• No mortgage default insurance. One of the prime benefits of taking out a conventional mortgage is that you won’t have to pay the extra premium for CMHC insurance. Also known as “mortgage default insurance,” this policy protects lenders when a mortgage of more than 80% of the home value is required.
  • More equity. With a bigger down payment, you won’t have to borrow as much. In turn, you can benefit from more equity in your home from the get-go, as well as lower monthly payments. If you ever need to use the equity in your home for a large purchase, you may be eligible to do so through a home equity line of credit (HELOC).

Cons Of A Conventional Mortgage

Along with the perks of a conventional mortgage come a couple of drawbacks:

  • Higher down payment required. You must make a down payment of at least 20% of the home’s purchase price to qualify for a conventional mortgage.
  • Higher interest rates. Conventional mortgages generally have higher rates than high-ratio mortgages because they’re insured, which protects the lender if the borrower defaults.

A Word About CMHC Insurance

CMHC insurance comes with an added fee for high-ratio mortgages. The actual amount paid will depend on the size of the down payment. The following table summarizes the percentage paid against the purchase price of the home, depending on the down payment amount: 

Down PaymentCMHC Insurance
5% – 9.99% 4.00%
10% – 14.99% 3.10% 
15% – 19.99%2.80% 
20% or more 0.00%

With a conventional mortgage, you would be free from this added fee. Any down payment of 20% or more excludes you from being bound to mortgage default insurance.

For instance, if you come up with a 5% down payment on a $500,000 home purchase ($25,000), you would need a loan amount of $475,000. Based on your down payment, you would have to pay 4.00% of your loan amount toward your CMHC insurance premium, which would come to $19,000. In some provinces, you’ll also need to add PST to this total, including in Saskatchewan, Ontario, and Quebec.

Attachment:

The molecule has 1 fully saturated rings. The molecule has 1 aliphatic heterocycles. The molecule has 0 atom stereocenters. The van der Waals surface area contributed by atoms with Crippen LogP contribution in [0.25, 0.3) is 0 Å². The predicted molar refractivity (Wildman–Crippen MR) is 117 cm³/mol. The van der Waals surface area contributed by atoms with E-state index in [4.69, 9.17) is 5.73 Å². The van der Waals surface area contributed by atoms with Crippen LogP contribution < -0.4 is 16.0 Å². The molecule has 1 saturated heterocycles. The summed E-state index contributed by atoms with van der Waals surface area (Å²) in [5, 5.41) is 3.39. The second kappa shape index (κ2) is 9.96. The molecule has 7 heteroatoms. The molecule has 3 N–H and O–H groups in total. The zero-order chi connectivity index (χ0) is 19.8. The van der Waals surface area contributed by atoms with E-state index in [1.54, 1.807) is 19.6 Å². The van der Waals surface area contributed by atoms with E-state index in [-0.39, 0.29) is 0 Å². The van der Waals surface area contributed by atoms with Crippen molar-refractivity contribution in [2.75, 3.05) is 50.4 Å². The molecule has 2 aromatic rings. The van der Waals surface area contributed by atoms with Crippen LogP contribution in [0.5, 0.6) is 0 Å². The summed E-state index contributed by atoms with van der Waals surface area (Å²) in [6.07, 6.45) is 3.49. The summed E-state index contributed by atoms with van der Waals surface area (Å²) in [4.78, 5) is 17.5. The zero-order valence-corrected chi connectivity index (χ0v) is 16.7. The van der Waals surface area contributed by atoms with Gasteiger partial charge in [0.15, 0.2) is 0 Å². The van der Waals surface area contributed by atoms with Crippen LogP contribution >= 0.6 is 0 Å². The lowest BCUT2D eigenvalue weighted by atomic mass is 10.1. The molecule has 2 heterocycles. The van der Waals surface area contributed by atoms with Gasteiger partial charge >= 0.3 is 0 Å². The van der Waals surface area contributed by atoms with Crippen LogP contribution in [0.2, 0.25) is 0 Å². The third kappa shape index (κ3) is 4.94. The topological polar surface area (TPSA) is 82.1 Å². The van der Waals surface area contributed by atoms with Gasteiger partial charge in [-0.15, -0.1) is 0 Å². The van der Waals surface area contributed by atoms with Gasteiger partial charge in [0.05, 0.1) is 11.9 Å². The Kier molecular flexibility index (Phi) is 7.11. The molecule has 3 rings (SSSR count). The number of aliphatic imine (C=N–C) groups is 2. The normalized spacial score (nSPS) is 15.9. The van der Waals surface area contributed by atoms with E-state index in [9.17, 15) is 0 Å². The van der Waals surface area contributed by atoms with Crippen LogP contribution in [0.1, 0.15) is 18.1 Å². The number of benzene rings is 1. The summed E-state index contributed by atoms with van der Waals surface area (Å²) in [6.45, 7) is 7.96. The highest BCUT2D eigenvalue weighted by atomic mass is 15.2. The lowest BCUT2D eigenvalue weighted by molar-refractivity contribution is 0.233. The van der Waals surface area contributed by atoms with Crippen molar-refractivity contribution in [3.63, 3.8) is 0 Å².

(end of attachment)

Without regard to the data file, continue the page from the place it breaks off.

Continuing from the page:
How Do Conventional And Collateral Mortgages Compare?

There are key differences between conventional and collateral mortgages:

How Each Is Registered

A conventional mortgage is registered with the local land title office, while a collateral mortgage is registered with the lender.

Flexibility With Switching Lenders

If you want to renew a conventional mortgage, you can switch lenders with little issue and low costs. You may still have to undergo the stress test when switching. If you want to switch lenders with a collateral mortgage, you first discharge the mortgage from your lender and then register it with your new lender. This is more of a hassle and comes with additional legal costs. 

Cost Of Additional Financing

With a collateral mortgage, your lender can increase your loan without you having to pay additional fees, though you’ll need to re-qualify to get approved. With a conventional mortgage, you submit a new loan application and pay legal fees to get additional financing. 

Want to know what a “Cash Back” Mortgage is? Look here.

Final Thoughts

If you want the flexibility to borrow money from your home whenever you need to without having to refinance, then a collateral mortgage may be worth considering. But if you want the flexibility to switch lenders when it comes time to renew for a better interest rate, consider a conventional mortgage. Regardless, seek independent advice, especially if you are not entirely sure about how the terms and conditions of mortgages work.

Collateral Mortgage FAQs

What’s the difference between a collateral mortgage and a HELOC?

Both financing options offer a way for you to access your home equity when you need it. With a HELOC, the amount you can borrow is based on how much equity is available when you apply. With a collateral mortgage, the amount you can borrow is based on when you first took out the mortgage.

What type of loan makes it easier to access my home equity?

A collateral mortgage provides greater flexibility when accessing the equity in your home. Some extra money from a collateral mortgage will be available to you, usually through a line of credit.

What type of interest rate can I get with a collateral mortgage?

Collateral mortgages usually have interest rates lower than what you would be charged on an unsecured personal loan or credit card.
Lisa Rennie avatar on Loans Canada
Lisa Rennie

Lisa has been working as a personal finance writer for more than a decade, creating unique content that helps to educate Canadian consumers in the realms of real estate, mortgages, investing and financial health. For years, she held her real estate license in Toronto, Ontario before giving it up to pursue writing within this realm and related niches. Lisa is very serious about smart money management and helping others do the same.